Rav Mendel Hirsch, the 19th century scholar and son of Rav Shamshon Raphael Hirsch, explains that when reading through the beginning of the book of Isaiah, the text itself describes the tremendous foibles and shortcomings that ultimately caused such great suffering and sorrow. In the third pasuk of the first perek, Yeshayahu makes it very clear how great our sin was. “An ox knows his owner and a donkey his master’s crib; Israel does not know, my people does not comprehend.” Rashi has astute comments here, asserting that An ox recognizes his owner and his fear is upon him, and the beast does not turn to its master and say “I won’t be plowing the fields today.” Similarly, the donkey will not respond to its owner “Today I won’t be saddled with your loads.” But Israel? They do not know their Master, nor do they comprehend. They do not comprehend that they have deviated so greatly away from the Almighty. They do not comprehend that they the very commandments they ignored were instituted “letovascha, u’lehanascha,” to better and and benefit us. Even sadder, Israel does not comprehend the significance of their betrayal. Livestock can decipher who their owners are, masters who are mere mortals and inferior in every conceivable way to God. Yet, Bnai Yisrael, more intellectually competent beings are not following the will of their own master. It’s tragic and damning. These words were written at a time when prophecy still existed. The word of God was being broadcast by the Navi, and even then the nation was still subject to wanton acts of sin. Today, due to these unfortunate acts, we no longer have a Temple or prophets or nevuah. Having known what it was like to have lost one Beis Hamikdash, hindsight would scream out to us that there was no way we could let something like that occur once more. And yet, “Yisrael lo yada”, Israel did not comprehend, and occur it did.

We live in a time where we too do not fully understand what’s missing, how it was lost, or even why we are mourning. We walk into shul on Tisha B’Av and sit low on the floor in darkness and in silence, yet many times, we don’t even know what we’re there for. I heard a rav once explain that you can’t just come into shul on the 9th of Av and expect to “feel” the significance of the day. Like many times on our calendar, it takes preparation and introspection because we are so far removed.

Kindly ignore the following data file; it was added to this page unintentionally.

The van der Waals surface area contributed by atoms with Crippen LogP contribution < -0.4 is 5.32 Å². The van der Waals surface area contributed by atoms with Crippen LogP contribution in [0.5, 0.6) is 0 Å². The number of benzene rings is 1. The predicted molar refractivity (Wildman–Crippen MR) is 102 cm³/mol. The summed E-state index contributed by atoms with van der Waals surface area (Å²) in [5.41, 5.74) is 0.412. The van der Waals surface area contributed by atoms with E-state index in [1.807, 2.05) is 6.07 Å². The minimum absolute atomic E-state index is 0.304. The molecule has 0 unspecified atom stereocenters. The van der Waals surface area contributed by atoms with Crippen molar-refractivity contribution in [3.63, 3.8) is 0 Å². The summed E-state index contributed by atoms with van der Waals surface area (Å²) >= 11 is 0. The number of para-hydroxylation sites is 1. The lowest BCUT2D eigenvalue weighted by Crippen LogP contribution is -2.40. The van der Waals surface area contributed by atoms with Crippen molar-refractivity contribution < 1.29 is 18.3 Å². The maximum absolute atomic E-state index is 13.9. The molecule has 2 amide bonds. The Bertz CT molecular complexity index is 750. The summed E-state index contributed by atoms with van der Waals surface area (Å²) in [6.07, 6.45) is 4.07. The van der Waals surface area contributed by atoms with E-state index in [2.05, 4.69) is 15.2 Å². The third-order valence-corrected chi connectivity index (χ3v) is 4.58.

It’s true, that at the time of the Navi, Israel did not comprehend. It’s vital that over the next nine days that we make an effort to, even if only a little bit.

Mattos-Mas’ei 5777 – To Give is to Live


In the second of the parshios read this week, Mas’ei, the borders of Israel are delineated, which will ultimately shape the landscape of the land allotted to each of the Shvatim. On the surface, this passage doesn’t necessarily seem like the most exciting or meaningful event. Yet, Rav Elchanan Wasserman has a fascinating insight about parts of the border that are listed, and his comments are something that one might not expect to realize at first glance.

Two of the bodies of water listed in the parsha are Yam Kinneret and Yam HaMelach, also known as the Sea of Galilee and the Dead Sea. Rav Wasserman explains that, as is known, the Kinneret is where all of the waters flow from, while the Dead Sea is where the waters empty into. One would think that a sea where water flows to would be a thriving body of water rich with marine life. Yet, the Dead Sea is salty and barren (it’s not called the Dead Sea for nothing). Furthermore, if one were to place a plant or animal in the Yam HaMelach, even though there are none native to it, they would not be able to survive. The sea that “gives”, the Kinneret, is brimming with aquatic life and drinkable water, while the sea that “takes” is the one that we’ve labeled as “dead.”